A vast array of vibrant Canadian art — created by artists ranging from Kim Adams to Annie Pootoogook — has taken over the MASS MoCA contemporary art venue in North Adams, Mass.
Oh, Canada, which opened to the public in late May, explores the vast expanse of art being created today in our country.
Organizers have billed the show the largest survey of contemporary Canadian art ever produced outside of Canada.
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The Mass Moca website provides this information about the show:
May 26, 2012 through April 1, 2013
Canada is the second largest country in the world by area and boasts both a vibrant nationwide arts community and a strong public commitment to culture. And yet Canadian contemporary art has not received widespread attention outside Canada's borders. The largest survey of contemporary Canadian art ever produced outside Canada, Oh Canada features work by more than 60 artists who hail from every province and nearly every territory in the country, spanning multiple generations and working in all media. MASS MoCA's curator Denise Markonish spent the last three years crisscrossing Canada to view hundreds of exhibitions in museums and galleries, visiting over 400 artists' studios, and making connections with a full range of artists working in Canada today.
Markonish's extensive research brings this project the fresh perspective of an informed and curious outsider. While Oh, Canada will ask questions such as "What are some of the distinguishing characteristics of art made in the country?" its aim is not to present a merely nationalistic show. Rather, the goal is to encourage a dialogue about contemporary art made in Canada (one touching on issues of craft/making, conceptualism, humor and identity), a dialogue that will resonate just as deeply for Canadians as for outsiders.
The exhibition will be mounted in the 14,000 sf comprising MASS MoCA's first floor galleries, as well as additional indoor and outdoor spaces. From an initial list of over 800 prospects Markonish narrowed down her list, focusing for the most part on artists who have shown less frequently in the U.S. The artists participating in Oh, Canada include:
Kim Adams, Gisele Amantea, Shuvinai Ashoona, Amalie Atkins, Nicolas Baier, Daniel Barrow, Dean Baldwin, Rebecca Belmore, Patrick Bernatchez, BGL, Valérie Blass, Shary Boyle, Bill Burns, Eric Cameron, Cedar Tavern Singers AKA Les Phonorealistes, Janice Wright Cheney, Douglas Coupland, Ruth Cuthand, Dave and Jenn, Michel De Broin, Wally Dion, Mario Doucette, Marcel Dzama, Brendan Fernandes, Michael Fernandes, Eryn Foster, Noam Gonick and Luis Jacob, Hadley + Maxwell, David R. Harper, David Hoffos, Kristan Horton, Terrance Houle, Allison Hrabluik, Sarah Anne Johnson, Garry Neill Kennedy, Wanda Koop, Diane Landry, Micah Lexier, Craig Leonard, Myfanwy MacLeod, Kelly Mark, Luanne Martineau, Rita McKeough, Divya Mehra, Chris Millar, Kent Monkman, Kim Morgan, Andrea Mortson, Clint Neufeld, Graeme Patterson, Ed Pien, Annie Pootoogook, Ned Pratt, Michael Snow, Charles Stankievech, Joseph Tisiga, Hans Wendt, Janet Werner, Mitchell Wiebe, John Will, and Étienne Zack.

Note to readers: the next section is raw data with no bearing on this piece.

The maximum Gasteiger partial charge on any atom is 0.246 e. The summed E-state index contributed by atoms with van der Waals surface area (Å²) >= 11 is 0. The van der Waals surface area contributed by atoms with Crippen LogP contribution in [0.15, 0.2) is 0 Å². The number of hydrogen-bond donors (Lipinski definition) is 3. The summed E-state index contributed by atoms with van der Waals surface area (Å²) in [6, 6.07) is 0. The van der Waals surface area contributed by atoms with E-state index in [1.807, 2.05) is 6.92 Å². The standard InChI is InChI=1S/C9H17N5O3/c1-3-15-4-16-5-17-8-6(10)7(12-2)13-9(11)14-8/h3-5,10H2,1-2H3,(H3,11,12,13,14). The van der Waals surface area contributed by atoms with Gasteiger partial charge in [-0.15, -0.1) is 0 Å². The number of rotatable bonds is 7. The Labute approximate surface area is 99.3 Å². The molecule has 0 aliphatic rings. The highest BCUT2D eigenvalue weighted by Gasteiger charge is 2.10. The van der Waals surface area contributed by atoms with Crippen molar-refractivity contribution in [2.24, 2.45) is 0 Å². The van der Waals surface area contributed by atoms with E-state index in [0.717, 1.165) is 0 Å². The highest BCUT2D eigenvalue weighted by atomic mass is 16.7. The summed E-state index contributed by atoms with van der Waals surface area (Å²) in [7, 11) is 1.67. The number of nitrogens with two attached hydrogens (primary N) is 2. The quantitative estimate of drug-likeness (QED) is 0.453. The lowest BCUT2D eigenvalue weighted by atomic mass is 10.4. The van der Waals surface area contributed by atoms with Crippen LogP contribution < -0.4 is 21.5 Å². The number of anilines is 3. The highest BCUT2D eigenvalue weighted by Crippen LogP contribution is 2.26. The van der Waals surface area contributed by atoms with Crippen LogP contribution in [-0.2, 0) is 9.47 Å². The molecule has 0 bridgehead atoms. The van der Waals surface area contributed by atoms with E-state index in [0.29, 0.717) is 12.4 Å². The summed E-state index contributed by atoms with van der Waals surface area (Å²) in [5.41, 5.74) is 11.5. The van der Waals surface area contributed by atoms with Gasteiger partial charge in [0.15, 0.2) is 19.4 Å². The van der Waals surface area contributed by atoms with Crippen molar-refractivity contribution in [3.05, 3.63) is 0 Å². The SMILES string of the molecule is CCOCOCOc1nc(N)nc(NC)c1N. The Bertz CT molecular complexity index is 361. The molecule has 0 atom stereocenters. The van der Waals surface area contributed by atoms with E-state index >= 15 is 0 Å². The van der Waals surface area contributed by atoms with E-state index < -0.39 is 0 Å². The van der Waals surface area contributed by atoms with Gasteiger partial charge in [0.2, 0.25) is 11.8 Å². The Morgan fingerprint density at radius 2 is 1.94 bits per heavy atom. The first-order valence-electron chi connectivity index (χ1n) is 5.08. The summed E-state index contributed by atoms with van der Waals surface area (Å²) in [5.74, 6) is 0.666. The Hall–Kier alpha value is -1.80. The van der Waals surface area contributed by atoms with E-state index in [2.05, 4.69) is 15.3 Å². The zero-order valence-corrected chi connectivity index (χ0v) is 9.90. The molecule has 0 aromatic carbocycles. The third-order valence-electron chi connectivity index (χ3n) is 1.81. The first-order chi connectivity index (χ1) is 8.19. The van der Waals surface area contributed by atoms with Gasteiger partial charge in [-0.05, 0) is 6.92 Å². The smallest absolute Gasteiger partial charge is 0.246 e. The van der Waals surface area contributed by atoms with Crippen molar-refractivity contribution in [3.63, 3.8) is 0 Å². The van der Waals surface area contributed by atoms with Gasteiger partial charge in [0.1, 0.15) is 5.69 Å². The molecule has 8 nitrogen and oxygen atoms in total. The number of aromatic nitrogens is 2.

The first work visitors will encounter at the museum will be Kim Adams’s Optic Nerve, a car that has been altered to glow from within like a giant lamp. A new massive outdoor commission by Michel de Broin will use full-sized picnic tables as its basic building element, while another new work by BGL will be comprised of crowd control barriers fashioned into a fantastic carnival ride in our front courtyard.
Visitors will find new work from Gisele Amantea, who will create a densely patterned abstraction re-conceiving the foyer of MASS MoCA’s Hunter Center for the Performing Arts. In the lobby, viewers will encounter work by Rita McKeough and new songs by the Cedar Tavern Singers (who will record new songs based on Canada’s arrival in the Berkshires). In the main galleries, John Will’s new text-based piece will include the names of all the artists from the exhibition.
Ten other new commissions will join 95 already existing works (made within the past five years) for the exhibition including: Micah Lexier’s A Coin in Every Corner comprised of a series of specially minted coins painstakingly installed in corners throughout the multi-building factory campus; Kent Monkman’s double diorama based on fictitious buddy characters Tonto and the Lone Ranger, and Germany’s Winnetou and Old Shatterhand; and Ed Pien’s installation made from cut paper and projected video; and new work from Terrance Houle, Divya Mehra, Graeme Patterson, Garry Neill Kennedy, Mitchell Wiebe, Craig Leonard, Janice Wright Cheney and David Harper.
A comprehensive full-color 450-page catalogue by MIT Press will accompany the exhibition and will provide insights into Canada’s thriving contemporary cultural scene. The book will guide readers through the provinces and territories of Canada, introducing them to Canada’s cultural topography and the artists who inhabit it. Markonish will provide a history of recent Canadian art, placing this new body of work into the context of 20th-century Canadian art. Featuring artist-to-artist interviews, the book also includes contributions from notable Canadian writers and poets Lisa Moore, Warren Cariou, Douglas Coupland, and Jane Urquhart. Contributing curators include John Murchie, Wayne Baerwaldt, Lance Blomgren, Candice Hopkins, David Liss, Lesley Johnstone, Steven Holmes, Louise Déry, Sarah Fillmore, Pan Wendt, Bruce Johnson, Cliff Eyland, Jen Budney, and Nancy Campbell.
The exhibition will also be accompanied by live events at MASS MoCA focusing on Canadian acts.
Please click here to visit the Mass MoCa site.